Internet Revolution, Part 1

By: Ryan Dearbone
By: Ryan Dearbone

The Internet was orignally created back in the early 80's as a tool for the military to better communicate. It later found its way onto college campuses to assist teachers in educating their pupils.

The mid-Nineties brought a surge of Dot-Com companies and online- based services that beckoned the average joe to get connected to internet.

Thirty years ago, if you had personal access to a computer, you were a rarity. Nowadays, you'd be hard-pressed to find a household or business without one.

The explosion of online capabilities has made the internet a major appliance in many homes, instead of a luxury like it used to be back in its early days.

Click here to view the increase of internet usage from the year 1994 to 2001.

"One of the first big drivers was EDI, or electronic data transfers between businesses. You started hooking people on and more and more people started getting on and getting home computers and the bubble kind if took off," says Nortel Networks Strategic Accounts Manager, John Quesinberry.

Internet World Stats reports that out of the over 300,000,000 people currently in the United States, 69 percent are internet users.

Click here to view the current statistics to internet usage in the US.

The internet is simply a network made up of smaller networks. You dial a modem to connect to an internet service provider. The provider will then route you directly to the website or the corresponding computer that you are seeking.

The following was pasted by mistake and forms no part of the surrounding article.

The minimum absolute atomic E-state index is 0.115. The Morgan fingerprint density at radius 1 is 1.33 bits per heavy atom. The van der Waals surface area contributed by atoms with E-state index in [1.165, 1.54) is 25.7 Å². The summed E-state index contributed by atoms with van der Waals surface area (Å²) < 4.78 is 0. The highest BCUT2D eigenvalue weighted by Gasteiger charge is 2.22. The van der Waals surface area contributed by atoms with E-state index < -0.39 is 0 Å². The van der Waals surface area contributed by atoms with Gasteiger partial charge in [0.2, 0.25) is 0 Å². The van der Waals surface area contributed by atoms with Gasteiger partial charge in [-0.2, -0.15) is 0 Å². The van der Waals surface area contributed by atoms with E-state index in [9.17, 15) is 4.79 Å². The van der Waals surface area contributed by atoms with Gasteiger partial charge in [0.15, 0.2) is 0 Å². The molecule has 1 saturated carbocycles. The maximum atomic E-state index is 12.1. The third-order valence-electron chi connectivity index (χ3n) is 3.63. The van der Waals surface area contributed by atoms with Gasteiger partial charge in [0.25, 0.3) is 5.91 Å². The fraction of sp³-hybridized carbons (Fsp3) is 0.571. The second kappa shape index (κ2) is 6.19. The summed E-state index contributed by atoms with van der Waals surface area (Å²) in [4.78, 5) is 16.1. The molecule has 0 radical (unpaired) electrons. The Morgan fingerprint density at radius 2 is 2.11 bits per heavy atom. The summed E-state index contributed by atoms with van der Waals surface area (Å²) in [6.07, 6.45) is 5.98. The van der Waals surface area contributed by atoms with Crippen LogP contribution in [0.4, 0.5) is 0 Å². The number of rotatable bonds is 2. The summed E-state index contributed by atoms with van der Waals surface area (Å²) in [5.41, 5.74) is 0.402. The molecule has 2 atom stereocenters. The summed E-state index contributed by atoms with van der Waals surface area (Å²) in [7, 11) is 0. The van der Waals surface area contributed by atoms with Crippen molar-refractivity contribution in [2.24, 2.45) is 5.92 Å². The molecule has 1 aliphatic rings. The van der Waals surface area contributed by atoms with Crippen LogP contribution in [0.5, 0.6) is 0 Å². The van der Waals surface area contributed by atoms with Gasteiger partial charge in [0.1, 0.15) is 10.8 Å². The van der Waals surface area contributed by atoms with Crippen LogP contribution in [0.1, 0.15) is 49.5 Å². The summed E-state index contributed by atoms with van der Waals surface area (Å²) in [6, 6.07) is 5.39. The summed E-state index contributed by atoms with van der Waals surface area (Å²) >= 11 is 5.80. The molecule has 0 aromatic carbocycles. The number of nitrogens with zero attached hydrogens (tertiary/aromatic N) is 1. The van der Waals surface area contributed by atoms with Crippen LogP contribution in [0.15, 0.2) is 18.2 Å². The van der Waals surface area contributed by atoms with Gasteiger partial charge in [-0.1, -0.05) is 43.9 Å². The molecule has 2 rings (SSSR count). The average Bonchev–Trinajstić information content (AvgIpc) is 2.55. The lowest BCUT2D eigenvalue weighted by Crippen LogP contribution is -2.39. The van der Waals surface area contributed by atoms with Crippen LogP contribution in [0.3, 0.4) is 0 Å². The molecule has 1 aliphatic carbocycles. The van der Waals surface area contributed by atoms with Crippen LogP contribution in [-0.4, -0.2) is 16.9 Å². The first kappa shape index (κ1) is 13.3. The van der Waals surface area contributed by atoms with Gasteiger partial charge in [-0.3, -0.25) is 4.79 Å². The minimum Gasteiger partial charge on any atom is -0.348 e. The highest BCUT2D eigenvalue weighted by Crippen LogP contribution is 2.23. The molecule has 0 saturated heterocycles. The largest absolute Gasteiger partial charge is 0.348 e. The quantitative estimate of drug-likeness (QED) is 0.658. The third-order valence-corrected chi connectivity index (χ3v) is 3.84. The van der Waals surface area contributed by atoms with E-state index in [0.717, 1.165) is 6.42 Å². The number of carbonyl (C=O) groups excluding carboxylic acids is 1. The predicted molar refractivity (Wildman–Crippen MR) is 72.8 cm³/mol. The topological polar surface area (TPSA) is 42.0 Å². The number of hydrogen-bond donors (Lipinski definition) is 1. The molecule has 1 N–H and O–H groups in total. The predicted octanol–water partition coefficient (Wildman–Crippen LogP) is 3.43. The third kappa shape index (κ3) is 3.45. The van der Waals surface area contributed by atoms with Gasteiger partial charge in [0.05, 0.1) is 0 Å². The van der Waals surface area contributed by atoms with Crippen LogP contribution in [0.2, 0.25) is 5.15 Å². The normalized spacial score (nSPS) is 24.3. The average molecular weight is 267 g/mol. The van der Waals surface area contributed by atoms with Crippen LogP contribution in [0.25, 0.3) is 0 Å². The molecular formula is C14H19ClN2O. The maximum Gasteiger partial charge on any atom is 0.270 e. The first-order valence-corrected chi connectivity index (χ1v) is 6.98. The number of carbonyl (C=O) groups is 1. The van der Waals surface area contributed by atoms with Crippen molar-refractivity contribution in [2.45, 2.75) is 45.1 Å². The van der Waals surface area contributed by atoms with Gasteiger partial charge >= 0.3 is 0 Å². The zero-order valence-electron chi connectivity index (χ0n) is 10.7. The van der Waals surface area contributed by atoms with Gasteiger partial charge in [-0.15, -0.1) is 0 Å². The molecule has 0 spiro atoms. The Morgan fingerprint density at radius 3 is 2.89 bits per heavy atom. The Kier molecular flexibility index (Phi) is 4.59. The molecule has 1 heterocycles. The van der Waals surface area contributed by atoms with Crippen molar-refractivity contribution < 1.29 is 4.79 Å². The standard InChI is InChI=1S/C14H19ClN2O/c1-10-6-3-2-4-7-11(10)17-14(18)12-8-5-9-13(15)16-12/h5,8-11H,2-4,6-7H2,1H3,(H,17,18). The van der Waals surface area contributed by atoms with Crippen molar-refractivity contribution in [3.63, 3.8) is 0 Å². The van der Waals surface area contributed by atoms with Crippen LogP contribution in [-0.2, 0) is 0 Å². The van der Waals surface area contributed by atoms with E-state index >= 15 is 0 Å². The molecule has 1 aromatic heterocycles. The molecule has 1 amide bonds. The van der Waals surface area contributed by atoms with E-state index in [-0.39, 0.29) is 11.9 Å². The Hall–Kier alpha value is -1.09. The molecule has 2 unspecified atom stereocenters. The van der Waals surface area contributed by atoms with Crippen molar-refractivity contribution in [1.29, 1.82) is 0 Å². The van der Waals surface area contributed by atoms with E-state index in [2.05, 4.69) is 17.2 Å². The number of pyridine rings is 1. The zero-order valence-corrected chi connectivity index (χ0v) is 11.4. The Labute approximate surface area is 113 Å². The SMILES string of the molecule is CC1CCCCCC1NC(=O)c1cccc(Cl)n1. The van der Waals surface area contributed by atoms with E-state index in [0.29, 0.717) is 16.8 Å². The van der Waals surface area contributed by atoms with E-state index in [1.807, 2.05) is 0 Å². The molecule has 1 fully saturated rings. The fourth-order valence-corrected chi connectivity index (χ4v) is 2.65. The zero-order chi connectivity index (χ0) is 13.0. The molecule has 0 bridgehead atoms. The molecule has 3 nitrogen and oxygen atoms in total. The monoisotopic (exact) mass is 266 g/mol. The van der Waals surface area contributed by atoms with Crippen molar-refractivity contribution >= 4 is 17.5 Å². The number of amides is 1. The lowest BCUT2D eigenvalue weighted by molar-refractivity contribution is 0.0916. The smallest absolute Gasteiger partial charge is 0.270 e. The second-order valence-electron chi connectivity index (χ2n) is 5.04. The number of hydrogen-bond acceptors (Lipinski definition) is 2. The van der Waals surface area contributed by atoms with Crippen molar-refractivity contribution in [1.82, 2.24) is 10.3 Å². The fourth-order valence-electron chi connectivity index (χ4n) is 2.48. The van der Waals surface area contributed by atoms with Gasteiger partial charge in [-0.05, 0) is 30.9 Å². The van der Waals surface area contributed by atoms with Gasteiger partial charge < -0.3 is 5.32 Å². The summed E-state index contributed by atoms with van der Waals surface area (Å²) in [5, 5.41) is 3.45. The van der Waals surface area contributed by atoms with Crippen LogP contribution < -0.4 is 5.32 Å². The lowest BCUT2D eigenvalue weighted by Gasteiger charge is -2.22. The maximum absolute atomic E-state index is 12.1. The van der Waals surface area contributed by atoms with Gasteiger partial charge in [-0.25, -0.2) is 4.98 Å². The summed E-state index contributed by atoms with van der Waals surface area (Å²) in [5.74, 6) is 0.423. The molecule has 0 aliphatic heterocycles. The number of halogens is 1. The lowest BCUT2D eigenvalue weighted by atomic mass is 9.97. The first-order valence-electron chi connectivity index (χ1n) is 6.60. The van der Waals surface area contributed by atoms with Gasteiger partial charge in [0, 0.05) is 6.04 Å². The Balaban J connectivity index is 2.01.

Experts say the adoption of the internet into daily life has become possible because of the convenience of its services.

"I think its the "right here, right now". We want the ability to do it at our own time rather than the time the business wants us to do it in," says Quesinberry.

"The internet has made it possible and changed the mindset of people that whatever it is I want, I can get it right now. If its information, research, to make a purchase, to make a connection, to find somebody of a like interest, I can do it immediately," agrees Nortel co-worker Craig Coale.

Western Kentucky University Director of Networking and Computing Support Dave Beckley also attributes the increase in online usage to the marketing of higher connection speeds such as DSL and Broadband.

Social communities like Myspace and Facebook have also increased online usage.

"I can find people all across the globe and I can communicate with them. The second piece to that is, it doesn't cost me anything relatively speaking. There's no long-distance bill. I can find them and communicate with people with like interests," notes Coale.

"It was a big draw for lots of college kids to be able to go out and put out their information and sort of feel like they were becoming part of a community, part of a group," says Beckley.

Many businesses also use online shopping to increase business.

In 2004, it was estimated that nearly 2.5 trillion dollars, or 25 percent of the U.S.' financial output that year, was spent in online sales.

Even "mom and pop" businesses are putting up websites that allow a customer from the other side of the country or world a chance to purchase from them.

According to Beckley, "It makes it easier for businesses to communicate with their customers, for the customers to find products and services that they needed."

Internet companies have already grown bigger in size than the former technology giants: airlines, publishing and healthcare says one internet insider.

Click here to view a brief history of the internet and statistics on internet commerce.


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